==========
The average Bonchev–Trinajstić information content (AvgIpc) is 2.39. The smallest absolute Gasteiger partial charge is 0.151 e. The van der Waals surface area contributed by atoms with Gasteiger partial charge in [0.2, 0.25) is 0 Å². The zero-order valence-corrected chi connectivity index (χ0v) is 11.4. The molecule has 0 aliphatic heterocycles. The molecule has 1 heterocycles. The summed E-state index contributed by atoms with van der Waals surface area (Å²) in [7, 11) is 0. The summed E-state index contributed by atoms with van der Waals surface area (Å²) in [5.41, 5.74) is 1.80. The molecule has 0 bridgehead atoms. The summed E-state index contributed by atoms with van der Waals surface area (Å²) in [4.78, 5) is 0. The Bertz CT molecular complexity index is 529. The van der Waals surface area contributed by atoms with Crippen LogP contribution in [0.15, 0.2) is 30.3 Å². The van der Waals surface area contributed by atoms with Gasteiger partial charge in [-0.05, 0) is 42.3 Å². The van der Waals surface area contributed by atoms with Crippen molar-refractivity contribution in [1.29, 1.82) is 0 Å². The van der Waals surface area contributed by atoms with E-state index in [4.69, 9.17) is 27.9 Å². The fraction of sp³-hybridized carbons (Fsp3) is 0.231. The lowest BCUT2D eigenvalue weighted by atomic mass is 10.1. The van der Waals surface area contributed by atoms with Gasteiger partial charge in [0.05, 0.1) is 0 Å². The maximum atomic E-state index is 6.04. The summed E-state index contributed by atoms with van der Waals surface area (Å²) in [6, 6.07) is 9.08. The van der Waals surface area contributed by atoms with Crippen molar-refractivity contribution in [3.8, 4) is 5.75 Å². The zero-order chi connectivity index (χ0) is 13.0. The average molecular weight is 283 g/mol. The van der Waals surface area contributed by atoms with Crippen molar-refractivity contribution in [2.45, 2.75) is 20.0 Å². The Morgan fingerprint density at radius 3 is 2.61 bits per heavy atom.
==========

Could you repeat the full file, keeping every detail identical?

The average Bonchev–Trinajstić information content (AvgIpc) is 2.39. The smallest absolute Gasteiger partial charge is 0.151 e. The van der Waals surface area contributed by atoms with Gasteiger partial charge in [0.2, 0.25) is 0 Å². The zero-order valence-corrected chi connectivity index (χ0v) is 11.4. The molecule has 0 aliphatic heterocycles. The molecule has 1 heterocycles. The summed E-state index contributed by atoms with van der Waals surface area (Å²) in [7, 11) is 0. The summed E-state index contributed by atoms with van der Waals surface area (Å²) in [5.41, 5.74) is 1.80. The molecule has 0 bridgehead atoms. The summed E-state index contributed by atoms with van der Waals surface area (Å²) in [4.78, 5) is 0. The Bertz CT molecular complexity index is 529. The van der Waals surface area contributed by atoms with Crippen LogP contribution in [0.15, 0.2) is 30.3 Å². The van der Waals surface area contributed by atoms with Gasteiger partial charge in [-0.05, 0) is 42.3 Å². The van der Waals surface area contributed by atoms with Crippen molar-refractivity contribution in [1.29, 1.82) is 0 Å². The van der Waals surface area contributed by atoms with E-state index in [4.69, 9.17) is 27.9 Å². The fraction of sp³-hybridized carbons (Fsp3) is 0.231. The lowest BCUT2D eigenvalue weighted by atomic mass is 10.1. The van der Waals surface area contributed by atoms with Gasteiger partial charge in [0.05, 0.1) is 0 Å². The maximum atomic E-state index is 6.04. The summed E-state index contributed by atoms with van der Waals surface area (Å²) in [6, 6.07) is 9.08. The van der Waals surface area contributed by atoms with Crippen molar-refractivity contribution in [3.8, 4) is 5.75 Å². The zero-order chi connectivity index (χ0) is 13.0. The average molecular weight is 283 g/mol. The van der Waals surface area contributed by atoms with Crippen molar-refractivity contribution in [2.45, 2.75) is 20.0 Å². The Morgan fingerprint density at radius 3 is 2.61 bits per heavy atom.